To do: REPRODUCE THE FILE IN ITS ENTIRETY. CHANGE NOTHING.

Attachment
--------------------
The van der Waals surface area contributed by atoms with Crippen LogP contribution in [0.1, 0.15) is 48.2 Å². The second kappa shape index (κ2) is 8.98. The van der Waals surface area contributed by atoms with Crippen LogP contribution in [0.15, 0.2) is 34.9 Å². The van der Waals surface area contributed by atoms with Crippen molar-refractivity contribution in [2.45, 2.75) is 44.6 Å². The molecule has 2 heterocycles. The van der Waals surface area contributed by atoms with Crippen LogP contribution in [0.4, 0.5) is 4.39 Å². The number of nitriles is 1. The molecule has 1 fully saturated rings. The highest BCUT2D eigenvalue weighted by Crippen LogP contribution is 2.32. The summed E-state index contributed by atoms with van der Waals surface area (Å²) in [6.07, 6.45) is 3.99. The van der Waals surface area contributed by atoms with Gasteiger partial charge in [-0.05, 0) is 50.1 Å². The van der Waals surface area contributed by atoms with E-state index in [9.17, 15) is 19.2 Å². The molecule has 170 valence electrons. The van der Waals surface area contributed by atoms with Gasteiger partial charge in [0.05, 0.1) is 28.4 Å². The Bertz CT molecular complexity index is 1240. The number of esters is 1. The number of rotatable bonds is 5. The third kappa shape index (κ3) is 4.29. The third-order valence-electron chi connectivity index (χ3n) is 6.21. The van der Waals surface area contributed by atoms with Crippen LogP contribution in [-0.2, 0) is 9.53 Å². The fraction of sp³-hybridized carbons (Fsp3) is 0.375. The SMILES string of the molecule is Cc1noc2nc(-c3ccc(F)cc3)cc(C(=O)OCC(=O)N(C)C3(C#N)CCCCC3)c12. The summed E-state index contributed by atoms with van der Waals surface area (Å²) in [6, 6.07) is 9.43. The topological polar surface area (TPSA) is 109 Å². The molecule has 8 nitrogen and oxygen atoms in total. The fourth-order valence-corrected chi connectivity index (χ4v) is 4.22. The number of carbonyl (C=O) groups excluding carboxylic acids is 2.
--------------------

The van der Waals surface area contributed by atoms with Crippen LogP contribution in [0.1, 0.15) is 48.2 Å². The second kappa shape index (κ2) is 8.98. The van der Waals surface area contributed by atoms with Crippen LogP contribution in [0.15, 0.2) is 34.9 Å². The van der Waals surface area contributed by atoms with Crippen molar-refractivity contribution in [2.45, 2.75) is 44.6 Å². The molecule has 2 heterocycles. The van der Waals surface area contributed by atoms with Crippen LogP contribution in [0.4, 0.5) is 4.39 Å². The number of nitriles is 1. The molecule has 1 fully saturated rings. The highest BCUT2D eigenvalue weighted by Crippen LogP contribution is 2.32. The summed E-state index contributed by atoms with van der Waals surface area (Å²) in [6.07, 6.45) is 3.99. The van der Waals surface area contributed by atoms with Gasteiger partial charge in [-0.05, 0) is 50.1 Å². The van der Waals surface area contributed by atoms with E-state index in [9.17, 15) is 19.2 Å². The molecule has 170 valence electrons. The van der Waals surface area contributed by atoms with Gasteiger partial charge in [0.05, 0.1) is 28.4 Å². The Bertz CT molecular complexity index is 1240. The number of esters is 1. The number of rotatable bonds is 5. The third kappa shape index (κ3) is 4.29. The third-order valence-electron chi connectivity index (χ3n) is 6.21. The van der Waals surface area contributed by atoms with Crippen LogP contribution in [-0.2, 0) is 9.53 Å². The fraction of sp³-hybridized carbons (Fsp3) is 0.375. The SMILES string of the molecule is Cc1noc2nc(-c3ccc(F)cc3)cc(C(=O)OCC(=O)N(C)C3(C#N)CCCCC3)c12. The summed E-state index contributed by atoms with van der Waals surface area (Å²) in [6, 6.07) is 9.43. The topological polar surface area (TPSA) is 109 Å². The molecule has 8 nitrogen and oxygen atoms in total. The fourth-order valence-corrected chi connectivity index (χ4v) is 4.22. The number of carbonyl (C=O) groups excluding carboxylic acids is 2.